4. The BCmesS: Time to Grab the Congressional Pitchforks?
At no time in its controversial history has the BcS been under more fire than it is right now. They were the subject of congressional hearings throughout 2009, and the only question remains when, not if, the government becomes more deeply involved. Based on the tea leaves, one thing is certain: there will be some type of change to the system in the coming years, whether by force or by the threat of force. Will it lead to a full-blown playoff system that most of the country, including the First Fan, wants? 2010 should go a long way toward answering that question
5. Replacing Legends: Adios, Tim & Colt; Hola, John & Garrett
Entering the past three seasons, there were no question marks at the quarterback position for both Florida and Texas. With the departures of Tim Tebow and Colt McCoy due to expired eligibility, John Brantley of the Gators and Garrett Gilbert of the Longhorns have the unenviable tasks of replacing arguably the greatest QBs in their respective school’s history. How they perform will go a long way in determining whether or not the two programs can remain at the top of the national scene.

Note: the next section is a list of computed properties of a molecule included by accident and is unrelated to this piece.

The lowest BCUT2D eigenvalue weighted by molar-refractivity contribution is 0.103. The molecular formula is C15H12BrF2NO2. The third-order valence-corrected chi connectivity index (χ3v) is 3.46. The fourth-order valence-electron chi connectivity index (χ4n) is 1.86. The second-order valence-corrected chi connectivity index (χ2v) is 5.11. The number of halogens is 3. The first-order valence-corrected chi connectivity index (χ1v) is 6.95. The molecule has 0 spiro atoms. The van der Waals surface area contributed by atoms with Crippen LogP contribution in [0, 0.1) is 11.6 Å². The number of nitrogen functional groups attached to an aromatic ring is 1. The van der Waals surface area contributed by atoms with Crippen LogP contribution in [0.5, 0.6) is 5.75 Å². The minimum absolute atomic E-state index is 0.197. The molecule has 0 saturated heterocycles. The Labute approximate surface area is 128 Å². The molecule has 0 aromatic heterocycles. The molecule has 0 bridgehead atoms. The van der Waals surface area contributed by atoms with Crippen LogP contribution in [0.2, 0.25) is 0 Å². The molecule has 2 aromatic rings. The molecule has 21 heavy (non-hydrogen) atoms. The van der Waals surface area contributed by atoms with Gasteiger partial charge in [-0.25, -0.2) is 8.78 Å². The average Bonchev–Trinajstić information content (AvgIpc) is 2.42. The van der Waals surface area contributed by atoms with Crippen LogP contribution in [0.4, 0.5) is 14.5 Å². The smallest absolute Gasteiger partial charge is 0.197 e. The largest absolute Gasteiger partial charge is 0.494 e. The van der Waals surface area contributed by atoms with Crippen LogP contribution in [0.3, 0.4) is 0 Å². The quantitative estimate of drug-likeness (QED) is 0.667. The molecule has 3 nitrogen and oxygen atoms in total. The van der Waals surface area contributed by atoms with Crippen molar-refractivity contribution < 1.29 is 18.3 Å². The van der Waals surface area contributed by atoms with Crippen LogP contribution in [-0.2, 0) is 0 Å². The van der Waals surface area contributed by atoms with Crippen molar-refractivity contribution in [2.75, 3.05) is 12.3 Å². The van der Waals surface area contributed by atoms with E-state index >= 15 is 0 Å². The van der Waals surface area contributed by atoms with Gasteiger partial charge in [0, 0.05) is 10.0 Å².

WAY-TOO-EARLY HEISMAN ROLL CALL
1. Mark Ingram, Alabama — To be the man, you gotta beat the man. Winning the Heisman as a sophomore will keep the running back in the trophy talk for the next two seasons. Provided he stays in Tuscaloosa after his junior year, of course.
2. Terrelle Pryor, Ohio State — Was the Rose Bowl performance a sign of things to come? If it is, you can bet the Buckeyes quarterback will be in any and all Heisman talk.
3. Kellen Moore, Boise State — One of the best quarterbacks in the country that nobody talks about, the early-season match-up with Virginia Tech will go a long way toward determining Moore’s place in the Heisman discussion. Speaking of that showdown with the Hokies…